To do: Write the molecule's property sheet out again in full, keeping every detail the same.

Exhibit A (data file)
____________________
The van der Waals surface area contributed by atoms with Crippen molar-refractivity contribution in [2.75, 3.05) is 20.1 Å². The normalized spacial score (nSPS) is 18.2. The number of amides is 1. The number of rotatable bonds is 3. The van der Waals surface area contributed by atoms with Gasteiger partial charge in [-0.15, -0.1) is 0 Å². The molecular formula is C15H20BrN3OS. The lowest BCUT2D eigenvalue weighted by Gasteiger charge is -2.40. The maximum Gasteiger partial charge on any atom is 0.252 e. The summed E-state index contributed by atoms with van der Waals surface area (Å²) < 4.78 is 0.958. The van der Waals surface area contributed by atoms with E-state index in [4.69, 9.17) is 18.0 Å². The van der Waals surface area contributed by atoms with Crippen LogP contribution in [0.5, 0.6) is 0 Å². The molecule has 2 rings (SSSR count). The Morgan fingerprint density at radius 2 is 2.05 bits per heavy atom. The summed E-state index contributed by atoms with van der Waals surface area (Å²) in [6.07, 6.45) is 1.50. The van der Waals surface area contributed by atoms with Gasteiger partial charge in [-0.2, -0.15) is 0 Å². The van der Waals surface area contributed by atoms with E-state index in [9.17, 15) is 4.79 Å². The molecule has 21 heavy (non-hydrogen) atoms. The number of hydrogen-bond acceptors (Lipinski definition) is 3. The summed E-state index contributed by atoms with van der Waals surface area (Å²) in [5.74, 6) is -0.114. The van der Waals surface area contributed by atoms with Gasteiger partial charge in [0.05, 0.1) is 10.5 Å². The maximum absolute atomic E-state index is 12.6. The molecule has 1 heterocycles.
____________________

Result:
The van der Waals surface area contributed by atoms with Crippen molar-refractivity contribution in [2.75, 3.05) is 20.1 Å². The normalized spacial score (nSPS) is 18.2. The number of amides is 1. The number of rotatable bonds is 3. The van der Waals surface area contributed by atoms with Gasteiger partial charge in [-0.15, -0.1) is 0 Å². The molecular formula is C15H20BrN3OS. The lowest BCUT2D eigenvalue weighted by Gasteiger charge is -2.40. The maximum Gasteiger partial charge on any atom is 0.252 e. The summed E-state index contributed by atoms with van der Waals surface area (Å²) < 4.78 is 0.958. The van der Waals surface area contributed by atoms with E-state index in [4.69, 9.17) is 18.0 Å². The van der Waals surface area contributed by atoms with Crippen LogP contribution in [0.5, 0.6) is 0 Å². The molecule has 2 rings (SSSR count). The Morgan fingerprint density at radius 2 is 2.05 bits per heavy atom. The summed E-state index contributed by atoms with van der Waals surface area (Å²) in [6.07, 6.45) is 1.50. The van der Waals surface area contributed by atoms with Gasteiger partial charge in [-0.2, -0.15) is 0 Å². The van der Waals surface area contributed by atoms with E-state index in [9.17, 15) is 4.79 Å². The molecule has 21 heavy (non-hydrogen) atoms. The number of hydrogen-bond acceptors (Lipinski definition) is 3. The summed E-state index contributed by atoms with van der Waals surface area (Å²) in [5.74, 6) is -0.114. The van der Waals surface area contributed by atoms with Gasteiger partial charge in [0.05, 0.1) is 10.5 Å². The maximum absolute atomic E-state index is 12.6. The molecule has 1 heterocycles.